Local News

Splishing and Splashing: Zoo Residents Keep Cool

Posted June 24, 1998

— The North Carolina Zoological Park is one of the state's hottest attractions. During the summer, the hot weather can make the visit challenging for man and beast, especially for the animals who are stuck in year-round fur coats.

Hundreds tour the zoo everyday to peak into the habitats of many species. Behind the scenes, zookeepers are doing their best to keep the animals cool.

"The heat will slow them down a good bit," says Guy Lichty, mammals manager. "You'll find them getting lazy as it gets hotter."

Elephants are given frozen treats like huge blocks of ice with apples. They crush it with their feet and scoop up the cool snack with their trunks. Zookeepers admit there's little that can be done for animals this size.

"They have these big ears that act as radiators to keep them cooled off," Lichty explains. "They'll cover themselves with mud and water to keep themselves cooled off that way."

Smaller animals in the touch and learn center are provided fans in each stall. Rabbits often snuggle close to bottles of frozen water to keep cool. Pigs are often coaxed with food into a pool.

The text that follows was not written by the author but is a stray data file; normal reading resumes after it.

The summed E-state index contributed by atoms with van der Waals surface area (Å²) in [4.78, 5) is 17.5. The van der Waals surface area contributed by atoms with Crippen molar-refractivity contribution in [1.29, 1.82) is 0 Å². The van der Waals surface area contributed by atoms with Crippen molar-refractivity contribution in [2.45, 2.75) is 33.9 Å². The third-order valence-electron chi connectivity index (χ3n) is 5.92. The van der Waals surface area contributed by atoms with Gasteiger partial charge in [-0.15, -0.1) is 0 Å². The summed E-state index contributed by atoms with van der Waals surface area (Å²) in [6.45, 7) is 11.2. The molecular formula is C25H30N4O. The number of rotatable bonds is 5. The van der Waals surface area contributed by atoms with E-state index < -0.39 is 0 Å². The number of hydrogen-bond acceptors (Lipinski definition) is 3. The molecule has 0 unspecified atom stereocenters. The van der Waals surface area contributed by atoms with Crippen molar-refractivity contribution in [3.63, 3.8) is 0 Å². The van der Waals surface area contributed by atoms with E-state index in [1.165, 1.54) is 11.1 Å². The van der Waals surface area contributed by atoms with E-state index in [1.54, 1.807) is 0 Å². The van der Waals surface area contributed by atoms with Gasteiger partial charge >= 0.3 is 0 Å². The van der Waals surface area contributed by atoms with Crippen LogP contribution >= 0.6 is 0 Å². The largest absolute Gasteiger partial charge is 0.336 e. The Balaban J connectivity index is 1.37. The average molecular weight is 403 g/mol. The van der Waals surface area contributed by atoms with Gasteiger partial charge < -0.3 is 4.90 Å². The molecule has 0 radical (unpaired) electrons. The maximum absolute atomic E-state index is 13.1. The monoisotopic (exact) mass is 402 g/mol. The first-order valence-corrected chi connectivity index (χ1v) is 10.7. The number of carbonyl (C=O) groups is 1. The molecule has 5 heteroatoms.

"Our pigs here don't have sweat glands, so they can't sweat like we can," says zookeeper Amy Cubbin. "So we have to keep a pool for them. That's why pigs like mud to lay down in it. They do that to cool off."

Seals and sea lions swim in 68-degree water. A shade screen covers the pool.

The reason for constructing shade structures over the exhibit of the seals and sea lions is pretty much the same reason why human beings wear sunglasses-- to protect their eyes from the rays of the sun.

Polar Bears are considered the stars of the show. Zookeepers say the large marine mammals enjoy having fun in the sun. When it's really hot, they have an air conditioned area to cool off. But they really enjoy frolicking in the water, taking a leisurely swim to chill out in the heat of the day.

Zookeepers say the animals often stay in the shade in the middle of the day. Zookeepers advise the best time to see the animals is by visiting the zoo early or later in the day.


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